REDDING, Calif. — They aren't fooled by a pretty face. A scenic picture won't turn their heads.
What does appeal to members of the Northern California Post Card Club is a card that portrays historic change, whatever its age.
For instance, an 1898 post card of Mt. Shasta would not be as valuable as a Market Street scene of the same year.
It is the lure of knowledge, along with the fun of collecting, that prompts the 10 active club members to chronicle various historical eras through post cards.
For Janice Viscaino, it is only natural for her to seek out a pictorial display of Redding's past. The third-generation Redding resident inherited her great-grandmother's post card collection in 1957. Ten years later, when her grandmother died, more post cards came her way.
Of her 25 albums of post cards, three are chock-full of historical memorabilia of Northern California.
Some of her favorites include photos of the interior of the old Golden Eagle Hotel, which burned in 1962.
While rummaging around in a second-hand store in Wyoming, Jeane Campfield of Redding found a remnant of family history.
"My husband was looking at post cards, trying to be interested, when he suddenly said, 'Hey, wait a minute.' "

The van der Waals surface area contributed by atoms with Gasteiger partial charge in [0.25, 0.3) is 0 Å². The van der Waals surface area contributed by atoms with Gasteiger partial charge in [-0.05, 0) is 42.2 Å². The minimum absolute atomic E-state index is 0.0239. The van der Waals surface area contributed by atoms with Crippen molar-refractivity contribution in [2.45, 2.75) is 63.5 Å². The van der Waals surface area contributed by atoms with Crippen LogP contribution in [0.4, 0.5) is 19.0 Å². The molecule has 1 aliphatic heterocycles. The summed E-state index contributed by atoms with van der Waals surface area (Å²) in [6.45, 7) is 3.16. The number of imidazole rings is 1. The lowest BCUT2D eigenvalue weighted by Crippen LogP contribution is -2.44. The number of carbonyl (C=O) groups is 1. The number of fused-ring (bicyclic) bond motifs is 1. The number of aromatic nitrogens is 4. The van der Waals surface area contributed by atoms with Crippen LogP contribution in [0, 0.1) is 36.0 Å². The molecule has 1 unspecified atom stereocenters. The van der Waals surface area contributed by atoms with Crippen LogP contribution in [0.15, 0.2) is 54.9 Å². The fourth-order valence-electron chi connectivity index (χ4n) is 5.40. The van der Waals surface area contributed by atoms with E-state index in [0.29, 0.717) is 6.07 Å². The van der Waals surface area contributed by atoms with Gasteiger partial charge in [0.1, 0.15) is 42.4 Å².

He had uncovered a post card of his aunt's house in Centralia, Kan., which had been addressed to someone staying at Yellowstone Lodge in Wyoming.
During the early 1900s, it was common for photographers to travel around the country, taking pictures of farmhouses. The homeowners would buy the post cards for correspondence.
One of the first cards Audra McGrogan collected was of her high school "just as it looked when I graduated."
Later, the Cottonwood resident found a picture of a street just around the corner from her childhood home in Ontario.
In some cases, it is the message that intrigues the collector.
For Jeane Campfield, tracking the four-year post card courtship of Al and Leona, an early 20th-Century couple, proved especially gratifying.
The couple shared their ardor from a distance--separated by the miles between Portland, Ore., and Hannibal, Mo. "They finally got married in 1913," Jeane Campfield said.
Post Cards Date to 1872
The U.S. post card dates to 1872, when the post office began issuing them for correspondence. About 20 years later the picture post card appeared, but the post office would allow only an address, not a message.
Undaunted, Americans scrawled their sentences over the picture until the divided back finally became legal in 1907.
This may have spurred collecting by early 20th-Century Americans, a pastime that was "almost a mania" between 1906 and 1918, according to Randy Taylor of Chico.
Taylor numbers his collection somewhere between 12,000 and 15,000, most of which he is willing to trade. He will not part with his private collection of 2,000.
Said Audra McGrogan: "We OD on post cards."